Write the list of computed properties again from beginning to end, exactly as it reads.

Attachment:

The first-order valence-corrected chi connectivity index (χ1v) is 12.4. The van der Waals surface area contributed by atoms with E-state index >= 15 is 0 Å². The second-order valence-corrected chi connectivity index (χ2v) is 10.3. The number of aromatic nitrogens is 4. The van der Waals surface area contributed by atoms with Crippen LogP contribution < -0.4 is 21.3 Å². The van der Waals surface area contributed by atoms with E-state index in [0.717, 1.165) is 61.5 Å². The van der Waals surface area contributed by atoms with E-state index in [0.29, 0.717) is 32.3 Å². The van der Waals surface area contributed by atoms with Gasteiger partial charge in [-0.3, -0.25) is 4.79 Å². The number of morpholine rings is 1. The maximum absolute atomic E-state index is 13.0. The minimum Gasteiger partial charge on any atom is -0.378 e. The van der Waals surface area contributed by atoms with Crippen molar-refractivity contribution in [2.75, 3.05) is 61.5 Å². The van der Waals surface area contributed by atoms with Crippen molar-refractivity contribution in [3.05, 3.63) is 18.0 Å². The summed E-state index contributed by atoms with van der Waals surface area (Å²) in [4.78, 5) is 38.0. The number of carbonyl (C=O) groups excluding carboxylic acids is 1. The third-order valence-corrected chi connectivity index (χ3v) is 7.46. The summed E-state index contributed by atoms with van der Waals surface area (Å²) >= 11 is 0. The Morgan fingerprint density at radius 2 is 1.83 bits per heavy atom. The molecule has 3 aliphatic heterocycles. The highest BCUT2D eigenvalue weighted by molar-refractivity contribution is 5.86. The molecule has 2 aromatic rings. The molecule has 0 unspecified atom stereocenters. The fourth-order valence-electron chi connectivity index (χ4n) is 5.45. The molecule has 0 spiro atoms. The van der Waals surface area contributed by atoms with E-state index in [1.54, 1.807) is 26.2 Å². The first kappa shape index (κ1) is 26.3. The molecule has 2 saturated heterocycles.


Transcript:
The first-order valence-corrected chi connectivity index (χ1v) is 12.4. The van der Waals surface area contributed by atoms with E-state index >= 15 is 0 Å². The second-order valence-corrected chi connectivity index (χ2v) is 10.3. The number of aromatic nitrogens is 4. The van der Waals surface area contributed by atoms with Crippen LogP contribution < -0.4 is 21.3 Å². The van der Waals surface area contributed by atoms with E-state index in [0.717, 1.165) is 61.5 Å². The van der Waals surface area contributed by atoms with E-state index in [0.29, 0.717) is 32.3 Å². The van der Waals surface area contributed by atoms with Gasteiger partial charge in [-0.3, -0.25) is 4.79 Å². The number of morpholine rings is 1. The maximum absolute atomic E-state index is 13.0. The minimum Gasteiger partial charge on any atom is -0.378 e. The van der Waals surface area contributed by atoms with Crippen molar-refractivity contribution in [2.75, 3.05) is 61.5 Å². The van der Waals surface area contributed by atoms with Crippen molar-refractivity contribution in [3.05, 3.63) is 18.0 Å². The summed E-state index contributed by atoms with van der Waals surface area (Å²) in [4.78, 5) is 38.0. The number of carbonyl (C=O) groups excluding carboxylic acids is 1. The third-order valence-corrected chi connectivity index (χ3v) is 7.46. The summed E-state index contributed by atoms with van der Waals surface area (Å²) >= 11 is 0. The Morgan fingerprint density at radius 2 is 1.83 bits per heavy atom. The molecule has 3 aliphatic heterocycles. The highest BCUT2D eigenvalue weighted by molar-refractivity contribution is 5.86. The molecule has 2 aromatic rings. The molecule has 0 unspecified atom stereocenters. The fourth-order valence-electron chi connectivity index (χ4n) is 5.45. The molecule has 0 spiro atoms. The van der Waals surface area contributed by atoms with E-state index in [1.54, 1.807) is 26.2 Å². The first kappa shape index (κ1) is 26.3. The molecule has 2 saturated heterocycles.